It’s That Time Again…Spring Forward

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Daylight Savings Time is this Sunday, March 12! When we “spring forward" we will be losing one hour of sleep (boo!). And just when we finally got our babies and toddlers adjusted to the last time change, we now have to do it all over again. But how can we maintain the good healthy sleep habits we created for our children, despite the time change? Here are three approaches you can do to make the transition to go as smoothly as possible.

Before The Time Change. Plan Ahead. Try to prevent problems by getting your child ready a few days before the clock change. Putting your baby to bed 15 minutes earlier each night can help make the transition simple. This means if your child's bedtime is at 7pm, move it up to 6:45pm. Continue moving it up 15 minutes until you have reached 6pm. By that time, Daylight Savings Time will have occurred and 6pm will now be 7pm and your baby is back on their regular schedule.

During their last nap of the day, wake your child 15 minutes earlier. For example if her last nap of the day is usually from 12:30pm to 2:30pm, five days out, she should sleep from 12:30pm (same time), to 2:15pm (you wake her up 15 minutes earlier than usual). Start transitioning their day, starting by waking them up (i know ahhhh!!!!) 15 minutes earlier each day.

After The Time Change. After you place your baby to sleep on Saturday night, go ahead and move your clock ahead an hour, and proceed with your normal day Sunday. Remember that doing this will cause your child to lose an hour, which has the potential to create a struggle during the day.

On Sunday, wake your child up 45 minutes later than her regular schedule. For example, if their regular waking time is 7am, with DST that time now becomes 8am. However, you will not let them sleep until then. The first morning after the DST change, let them sleep only until 7:45am (45 later than her regular waking time). Therefore, starting then you should make sure your child’s naptime and bedtime are 45 minutes later than her regular schedule the first day; 30 minutes later the second day; 15 minutes later the third day; and by the fourth day they will be adjusted to the new time. By doing this, your baby would be going to sleep and waking up at their regular times four to five days after the time change.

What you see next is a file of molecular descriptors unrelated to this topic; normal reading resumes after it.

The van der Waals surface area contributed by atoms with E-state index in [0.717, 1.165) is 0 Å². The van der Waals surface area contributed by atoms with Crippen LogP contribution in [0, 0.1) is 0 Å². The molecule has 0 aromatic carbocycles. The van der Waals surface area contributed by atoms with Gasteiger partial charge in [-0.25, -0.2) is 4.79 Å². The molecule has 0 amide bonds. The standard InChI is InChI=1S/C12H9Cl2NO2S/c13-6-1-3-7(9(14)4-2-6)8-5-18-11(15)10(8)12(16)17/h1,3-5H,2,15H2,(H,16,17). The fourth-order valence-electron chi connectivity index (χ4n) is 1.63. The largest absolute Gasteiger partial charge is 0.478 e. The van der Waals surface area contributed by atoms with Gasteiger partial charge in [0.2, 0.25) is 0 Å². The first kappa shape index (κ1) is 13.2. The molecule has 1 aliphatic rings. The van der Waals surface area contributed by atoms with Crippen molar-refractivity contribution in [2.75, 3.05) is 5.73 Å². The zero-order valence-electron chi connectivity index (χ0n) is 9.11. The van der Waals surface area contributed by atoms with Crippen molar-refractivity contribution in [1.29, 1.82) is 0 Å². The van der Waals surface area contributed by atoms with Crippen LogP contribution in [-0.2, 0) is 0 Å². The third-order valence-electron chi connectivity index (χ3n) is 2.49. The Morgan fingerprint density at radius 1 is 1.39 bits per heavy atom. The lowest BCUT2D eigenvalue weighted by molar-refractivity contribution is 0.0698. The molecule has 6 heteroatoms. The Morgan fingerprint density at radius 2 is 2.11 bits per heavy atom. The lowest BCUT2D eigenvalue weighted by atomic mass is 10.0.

Ripping the Bandaid and just go with it. To be honest, this is the approach I will more then likely be taking. Why? Because I would rather just do it as it's happening. Gradual is great and helps with the temperament of children, but I like things done quickly. With this approach you will put your child to bed on Saturday night at their regular bedtime. After doing so, change the clock and follow the new time. Wake your child up the next morning when the new time turns to your child's regularly scheduled wake up time. So for example: If your child normally wake up at 7am, you will wake them when the clock says 7am. Essentially, they are losing one hour of sleep. Their bodies will think and feel like it's 6am but you will still be waking them up one hour earlier. I know, makes for a VERY long day! But the payoff is that bedtime is earlier!!! If your child wakes early and you are trying to adjust them to a later wake up time, I wouldn't wake them up and would follow more of the After The Time Change approach.

Throughout the rest of the day follow the new adjusted time. Keep them awake when they are usually awake and put them down for their naps when they normally go down based on the time. So if your baby usually takes her first nap at 8:30am, put them down for their nap when the clock hits 8:30am. Continue on with this approach until your child has adjusted to the new time.

The End Result. Regardless of the approach you decide to take, remember that every child is different and they will adjust differently to changes in their sleep schedule. It takes several days to adjust to the new times, so be prepared for your baby to want to wake up later than usual on occasions, to be crankier than usual during the afternoon, and/or to be tired during the first days of the transition.

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